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The words “Let us draw near” are probably familiar to us from hearing them many times at the beginning of the liturgy in the Sunday worship service. The pastor invites us to draw near to God to confess our sins and receive the assurance of forgiveness.

We may not think much about those words when we hear them.

We may take it for granted that we can approach God in worship and receive His blessings. We don’t always appreciate the fact that coming into God’s presence at any time and asking for whatever we need is a privilege.

The observance of Good Friday teaches the greatness of this privilege, for we are reminded of the great cost at which it was obtained for us. Jesus gained access to God for us when He “bore our sins in His own body on the tree” (1 Peter 2:24).

One of the events of Good Friday powerfully and graphically teaches that Christ’s sacrifice on the cross is what opened the door for us to come into God’s presence. It is the rending of the veil in the temple. The Gospels report that when Jesus breathed His last on the cross on the afternoon of Good Friday, the veil of the temple was torn in two from the top to the bottom (Matthew 27:51; Mark 15:38; Luke 23:45).

The veil hung before the most holy place in the temple, the place of God’s presence. It was a massive curtain measuring sixty feet by thirty feet and having the thickness of a human hand. It hid the most holy place from human view so that not even the priests serving in the temple were permitted to look into it. Only the high priest passed through the veil. He did it only once each year, on the Day of Atonement, and then only with the blood of sacrifice.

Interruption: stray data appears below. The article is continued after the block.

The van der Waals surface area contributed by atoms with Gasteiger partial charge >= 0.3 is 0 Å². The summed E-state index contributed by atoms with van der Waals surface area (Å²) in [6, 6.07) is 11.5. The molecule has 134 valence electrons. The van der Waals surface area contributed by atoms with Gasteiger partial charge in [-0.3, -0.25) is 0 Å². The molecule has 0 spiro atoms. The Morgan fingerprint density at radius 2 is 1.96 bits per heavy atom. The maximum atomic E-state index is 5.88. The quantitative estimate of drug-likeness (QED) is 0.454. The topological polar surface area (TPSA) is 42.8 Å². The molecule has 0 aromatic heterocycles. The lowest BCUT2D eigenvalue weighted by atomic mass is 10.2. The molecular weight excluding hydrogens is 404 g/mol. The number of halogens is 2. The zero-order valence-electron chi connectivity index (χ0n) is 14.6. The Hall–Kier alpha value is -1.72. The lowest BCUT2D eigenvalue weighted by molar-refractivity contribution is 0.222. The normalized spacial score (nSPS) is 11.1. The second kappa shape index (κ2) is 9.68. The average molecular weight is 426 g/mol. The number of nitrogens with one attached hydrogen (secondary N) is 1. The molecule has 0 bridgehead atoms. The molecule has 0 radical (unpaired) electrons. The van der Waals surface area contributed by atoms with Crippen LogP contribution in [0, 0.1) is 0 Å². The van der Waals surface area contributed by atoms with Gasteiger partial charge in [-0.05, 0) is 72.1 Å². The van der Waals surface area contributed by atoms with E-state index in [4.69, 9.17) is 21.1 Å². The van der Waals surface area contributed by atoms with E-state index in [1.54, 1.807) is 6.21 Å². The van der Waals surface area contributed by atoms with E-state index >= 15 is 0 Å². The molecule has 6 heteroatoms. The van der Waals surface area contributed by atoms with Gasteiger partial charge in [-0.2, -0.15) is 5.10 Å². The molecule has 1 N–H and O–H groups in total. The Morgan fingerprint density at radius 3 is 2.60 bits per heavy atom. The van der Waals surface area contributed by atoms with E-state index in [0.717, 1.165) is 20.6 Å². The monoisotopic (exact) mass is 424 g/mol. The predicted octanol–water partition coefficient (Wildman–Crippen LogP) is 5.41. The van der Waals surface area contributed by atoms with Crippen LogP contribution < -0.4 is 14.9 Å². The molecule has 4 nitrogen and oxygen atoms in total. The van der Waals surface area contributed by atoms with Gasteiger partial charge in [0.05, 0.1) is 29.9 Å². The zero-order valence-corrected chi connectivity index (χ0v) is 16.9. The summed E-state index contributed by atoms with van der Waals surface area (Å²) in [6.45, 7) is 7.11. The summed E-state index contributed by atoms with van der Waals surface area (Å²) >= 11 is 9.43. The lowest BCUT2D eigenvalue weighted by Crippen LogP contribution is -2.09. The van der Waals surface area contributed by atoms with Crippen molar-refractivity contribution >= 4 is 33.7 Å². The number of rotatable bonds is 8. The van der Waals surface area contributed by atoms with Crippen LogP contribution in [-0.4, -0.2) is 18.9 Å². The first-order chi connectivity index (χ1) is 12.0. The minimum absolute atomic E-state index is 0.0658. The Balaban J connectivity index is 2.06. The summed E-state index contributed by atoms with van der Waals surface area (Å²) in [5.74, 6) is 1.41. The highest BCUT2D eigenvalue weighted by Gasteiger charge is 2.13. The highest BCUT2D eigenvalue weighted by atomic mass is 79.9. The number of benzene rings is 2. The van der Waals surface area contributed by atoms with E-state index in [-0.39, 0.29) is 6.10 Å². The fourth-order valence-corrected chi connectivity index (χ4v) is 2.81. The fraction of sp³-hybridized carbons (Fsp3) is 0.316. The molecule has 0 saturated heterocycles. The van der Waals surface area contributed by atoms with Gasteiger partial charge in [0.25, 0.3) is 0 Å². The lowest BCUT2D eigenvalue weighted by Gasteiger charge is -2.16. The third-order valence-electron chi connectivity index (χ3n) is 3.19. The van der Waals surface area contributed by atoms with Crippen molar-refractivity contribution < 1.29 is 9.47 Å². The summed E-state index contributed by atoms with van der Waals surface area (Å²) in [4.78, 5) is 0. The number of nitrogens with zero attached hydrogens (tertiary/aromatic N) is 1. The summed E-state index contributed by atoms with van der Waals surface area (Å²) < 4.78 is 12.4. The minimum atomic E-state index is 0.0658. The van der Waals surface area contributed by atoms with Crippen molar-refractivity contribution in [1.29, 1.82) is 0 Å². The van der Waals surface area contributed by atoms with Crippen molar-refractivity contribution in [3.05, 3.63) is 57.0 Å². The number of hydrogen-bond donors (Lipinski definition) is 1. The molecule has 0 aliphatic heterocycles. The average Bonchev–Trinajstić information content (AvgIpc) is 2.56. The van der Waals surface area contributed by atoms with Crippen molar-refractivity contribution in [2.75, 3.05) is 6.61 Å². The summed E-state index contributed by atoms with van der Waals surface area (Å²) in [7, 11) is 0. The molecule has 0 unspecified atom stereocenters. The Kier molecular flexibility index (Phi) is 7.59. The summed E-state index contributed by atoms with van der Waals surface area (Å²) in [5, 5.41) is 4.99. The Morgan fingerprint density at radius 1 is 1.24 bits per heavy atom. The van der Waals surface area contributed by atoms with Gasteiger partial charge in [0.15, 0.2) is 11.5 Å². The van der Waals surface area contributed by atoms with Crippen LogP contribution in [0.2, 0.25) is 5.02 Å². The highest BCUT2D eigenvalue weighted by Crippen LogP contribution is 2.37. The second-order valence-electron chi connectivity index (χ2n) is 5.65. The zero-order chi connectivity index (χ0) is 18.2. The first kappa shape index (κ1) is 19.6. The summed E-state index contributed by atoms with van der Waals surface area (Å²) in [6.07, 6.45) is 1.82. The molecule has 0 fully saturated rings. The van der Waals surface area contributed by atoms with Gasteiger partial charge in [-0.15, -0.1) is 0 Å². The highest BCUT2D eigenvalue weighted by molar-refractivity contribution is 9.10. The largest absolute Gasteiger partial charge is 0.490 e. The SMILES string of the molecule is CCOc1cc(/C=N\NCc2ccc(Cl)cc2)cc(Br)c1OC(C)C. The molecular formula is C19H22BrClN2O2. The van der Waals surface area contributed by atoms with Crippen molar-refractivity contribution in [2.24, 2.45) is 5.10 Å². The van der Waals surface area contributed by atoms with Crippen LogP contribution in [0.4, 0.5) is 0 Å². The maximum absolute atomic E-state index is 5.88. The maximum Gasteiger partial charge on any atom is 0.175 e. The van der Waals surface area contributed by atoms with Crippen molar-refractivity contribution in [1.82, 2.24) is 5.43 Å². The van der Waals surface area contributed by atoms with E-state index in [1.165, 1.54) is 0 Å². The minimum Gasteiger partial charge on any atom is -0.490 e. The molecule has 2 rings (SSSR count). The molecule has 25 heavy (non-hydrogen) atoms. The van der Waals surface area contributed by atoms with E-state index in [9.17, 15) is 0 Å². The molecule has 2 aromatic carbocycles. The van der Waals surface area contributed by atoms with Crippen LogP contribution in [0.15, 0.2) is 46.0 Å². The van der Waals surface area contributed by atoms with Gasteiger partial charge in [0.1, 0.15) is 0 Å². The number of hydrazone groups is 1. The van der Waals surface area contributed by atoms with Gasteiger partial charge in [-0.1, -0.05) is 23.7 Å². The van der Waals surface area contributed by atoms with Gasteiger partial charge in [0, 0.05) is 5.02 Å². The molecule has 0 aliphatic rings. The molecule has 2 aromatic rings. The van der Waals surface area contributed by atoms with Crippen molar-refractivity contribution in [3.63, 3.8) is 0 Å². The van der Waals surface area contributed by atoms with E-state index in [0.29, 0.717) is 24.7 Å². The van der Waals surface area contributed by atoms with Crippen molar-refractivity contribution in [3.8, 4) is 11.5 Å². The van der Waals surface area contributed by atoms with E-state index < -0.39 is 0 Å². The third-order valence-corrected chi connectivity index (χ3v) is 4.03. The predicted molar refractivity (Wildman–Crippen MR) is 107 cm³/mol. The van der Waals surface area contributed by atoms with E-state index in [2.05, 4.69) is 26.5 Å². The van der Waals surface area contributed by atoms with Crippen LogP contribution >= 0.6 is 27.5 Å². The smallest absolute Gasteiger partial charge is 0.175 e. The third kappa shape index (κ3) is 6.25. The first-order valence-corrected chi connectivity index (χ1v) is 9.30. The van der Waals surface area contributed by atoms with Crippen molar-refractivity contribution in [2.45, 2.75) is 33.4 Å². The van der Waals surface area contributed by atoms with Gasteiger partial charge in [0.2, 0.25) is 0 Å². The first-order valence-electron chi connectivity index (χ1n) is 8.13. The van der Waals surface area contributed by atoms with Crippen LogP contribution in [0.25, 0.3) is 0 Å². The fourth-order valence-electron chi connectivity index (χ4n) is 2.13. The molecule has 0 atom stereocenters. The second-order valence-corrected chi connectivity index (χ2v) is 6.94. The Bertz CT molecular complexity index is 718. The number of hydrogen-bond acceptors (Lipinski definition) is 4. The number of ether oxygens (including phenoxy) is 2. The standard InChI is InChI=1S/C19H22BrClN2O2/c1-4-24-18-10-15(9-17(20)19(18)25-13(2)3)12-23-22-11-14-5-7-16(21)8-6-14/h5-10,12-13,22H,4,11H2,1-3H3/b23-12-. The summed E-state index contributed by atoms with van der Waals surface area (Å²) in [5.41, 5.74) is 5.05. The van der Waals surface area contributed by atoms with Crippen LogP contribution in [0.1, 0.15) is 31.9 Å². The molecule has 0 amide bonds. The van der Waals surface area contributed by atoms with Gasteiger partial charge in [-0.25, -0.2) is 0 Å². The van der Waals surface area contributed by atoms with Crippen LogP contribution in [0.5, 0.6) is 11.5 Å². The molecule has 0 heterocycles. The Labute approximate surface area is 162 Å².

The temple veil was a powerful reminder of human sin that was the barrier between man and God. Until that barrier was removed, man could not come into God’s presence.

The evangelists clearly intend that we should take the rending of the temple veil as a miracle, as a mighty sign that the way into God’s presence had again been opened. 

With the offering of His body on the cross, Christ removed the barrier of sin. To show that the barrier had been removed, God Himself tore the veil in two. The evangelists clearly intend that we should take the rending of the temple veil as a miracle, as a mighty sign that the way into God’s presence had again been opened.

The book of Hebrews adds to our understanding of the meaning of the torn temple veil (see chapter 10:19-22). There we are taught that by shedding His blood Jesus opened for us “a new and living way” which gives us boldness to enter “the Holiest,” that is, the very presence of God. The entrance into His presence is “through the veil, that is, His flesh.” 

The body of Jesus, the Lamb of God sacrificed for everyone, is the only means of entrance into God’s presence. All who would come before God must come through Jesus, the crucified, and all who come to God trusting in Jesus for their righteousness do gain access to Him and His blessings of forgiveness and life.

God who has opened the way for us into His presence at so great a cost intends that we should make use of it. “Let us draw near with a true heart in full assurance of faith…” (Hebrews 10:22).

Let us draw near to God 

to confess our sins with the confidence that all are forgiven.

Let us draw near to God 

in worship with the assurance that He will accept it.

Let us draw near to God 

in prayer with the confidence that He will hear and answer.